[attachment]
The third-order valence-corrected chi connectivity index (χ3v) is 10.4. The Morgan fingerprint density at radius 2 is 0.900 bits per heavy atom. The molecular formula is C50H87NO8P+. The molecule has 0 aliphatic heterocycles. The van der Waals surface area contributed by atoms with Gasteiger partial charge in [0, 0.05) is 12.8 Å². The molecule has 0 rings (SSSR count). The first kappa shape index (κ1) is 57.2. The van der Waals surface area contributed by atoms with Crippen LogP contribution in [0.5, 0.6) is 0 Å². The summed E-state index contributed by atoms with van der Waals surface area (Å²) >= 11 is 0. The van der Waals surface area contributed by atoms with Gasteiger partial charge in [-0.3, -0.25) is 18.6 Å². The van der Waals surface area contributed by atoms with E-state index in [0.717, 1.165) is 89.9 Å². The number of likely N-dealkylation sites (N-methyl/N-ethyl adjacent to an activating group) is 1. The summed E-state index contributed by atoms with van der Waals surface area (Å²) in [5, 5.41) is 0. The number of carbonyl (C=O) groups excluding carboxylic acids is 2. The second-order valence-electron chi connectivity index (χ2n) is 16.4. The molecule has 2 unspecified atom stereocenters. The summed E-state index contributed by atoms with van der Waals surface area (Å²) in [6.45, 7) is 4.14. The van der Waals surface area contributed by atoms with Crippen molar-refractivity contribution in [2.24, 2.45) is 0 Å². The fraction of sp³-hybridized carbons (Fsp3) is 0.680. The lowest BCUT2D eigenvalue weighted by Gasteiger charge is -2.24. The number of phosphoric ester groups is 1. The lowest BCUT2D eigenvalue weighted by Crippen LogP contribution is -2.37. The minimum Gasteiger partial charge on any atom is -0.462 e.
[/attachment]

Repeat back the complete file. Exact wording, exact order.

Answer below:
The third-order valence-corrected chi connectivity index (χ3v) is 10.4. The Morgan fingerprint density at radius 2 is 0.900 bits per heavy atom. The molecular formula is C50H87NO8P+. The molecule has 0 aliphatic heterocycles. The van der Waals surface area contributed by atoms with Gasteiger partial charge in [0, 0.05) is 12.8 Å². The molecule has 0 rings (SSSR count). The first kappa shape index (κ1) is 57.2. The van der Waals surface area contributed by atoms with Crippen LogP contribution in [0.5, 0.6) is 0 Å². The summed E-state index contributed by atoms with van der Waals surface area (Å²) >= 11 is 0. The van der Waals surface area contributed by atoms with Gasteiger partial charge in [-0.3, -0.25) is 18.6 Å². The van der Waals surface area contributed by atoms with E-state index in [0.717, 1.165) is 89.9 Å². The number of likely N-dealkylation sites (N-methyl/N-ethyl adjacent to an activating group) is 1. The summed E-state index contributed by atoms with van der Waals surface area (Å²) in [5, 5.41) is 0. The number of carbonyl (C=O) groups excluding carboxylic acids is 2. The second-order valence-electron chi connectivity index (χ2n) is 16.4. The molecule has 2 unspecified atom stereocenters. The summed E-state index contributed by atoms with van der Waals surface area (Å²) in [6.45, 7) is 4.14. The van der Waals surface area contributed by atoms with Crippen molar-refractivity contribution in [2.24, 2.45) is 0 Å². The fraction of sp³-hybridized carbons (Fsp3) is 0.680. The lowest BCUT2D eigenvalue weighted by Gasteiger charge is -2.24. The number of phosphoric ester groups is 1. The lowest BCUT2D eigenvalue weighted by Crippen LogP contribution is -2.37. The minimum Gasteiger partial charge on any atom is -0.462 e.